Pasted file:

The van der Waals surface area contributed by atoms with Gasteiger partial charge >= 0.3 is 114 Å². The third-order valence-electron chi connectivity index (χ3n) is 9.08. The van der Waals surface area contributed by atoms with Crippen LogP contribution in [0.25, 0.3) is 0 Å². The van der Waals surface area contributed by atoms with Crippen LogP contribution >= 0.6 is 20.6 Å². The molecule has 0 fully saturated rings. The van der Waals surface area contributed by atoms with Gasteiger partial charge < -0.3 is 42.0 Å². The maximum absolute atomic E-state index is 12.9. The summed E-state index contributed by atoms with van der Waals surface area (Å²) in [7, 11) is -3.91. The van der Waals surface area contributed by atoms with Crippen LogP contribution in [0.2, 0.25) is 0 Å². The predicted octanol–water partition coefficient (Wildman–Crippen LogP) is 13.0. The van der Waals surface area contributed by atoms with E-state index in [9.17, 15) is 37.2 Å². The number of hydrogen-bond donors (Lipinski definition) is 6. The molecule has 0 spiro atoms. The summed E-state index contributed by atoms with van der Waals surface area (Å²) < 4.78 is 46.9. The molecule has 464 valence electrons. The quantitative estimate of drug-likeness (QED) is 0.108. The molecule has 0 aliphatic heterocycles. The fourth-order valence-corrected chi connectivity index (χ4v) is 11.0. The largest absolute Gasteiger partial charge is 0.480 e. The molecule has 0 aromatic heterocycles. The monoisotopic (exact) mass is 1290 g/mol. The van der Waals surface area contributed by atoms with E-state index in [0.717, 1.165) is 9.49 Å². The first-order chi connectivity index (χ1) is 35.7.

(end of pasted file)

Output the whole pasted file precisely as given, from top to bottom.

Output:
The van der Waals surface area contributed by atoms with Gasteiger partial charge >= 0.3 is 114 Å². The third-order valence-electron chi connectivity index (χ3n) is 9.08. The van der Waals surface area contributed by atoms with Crippen LogP contribution in [0.25, 0.3) is 0 Å². The van der Waals surface area contributed by atoms with Crippen LogP contribution >= 0.6 is 20.6 Å². The molecule has 0 fully saturated rings. The van der Waals surface area contributed by atoms with Gasteiger partial charge < -0.3 is 42.0 Å². The maximum absolute atomic E-state index is 12.9. The summed E-state index contributed by atoms with van der Waals surface area (Å²) in [7, 11) is -3.91. The van der Waals surface area contributed by atoms with Crippen LogP contribution in [0.2, 0.25) is 0 Å². The predicted octanol–water partition coefficient (Wildman–Crippen LogP) is 13.0. The van der Waals surface area contributed by atoms with E-state index in [9.17, 15) is 37.2 Å². The number of hydrogen-bond donors (Lipinski definition) is 6. The molecule has 0 spiro atoms. The summed E-state index contributed by atoms with van der Waals surface area (Å²) < 4.78 is 46.9. The molecule has 464 valence electrons. The quantitative estimate of drug-likeness (QED) is 0.108. The molecule has 0 aliphatic heterocycles. The fourth-order valence-corrected chi connectivity index (χ4v) is 11.0. The largest absolute Gasteiger partial charge is 0.480 e. The molecule has 0 aromatic heterocycles. The monoisotopic (exact) mass is 1290 g/mol. The van der Waals surface area contributed by atoms with E-state index in [0.717, 1.165) is 9.49 Å². The first-order chi connectivity index (χ1) is 35.7.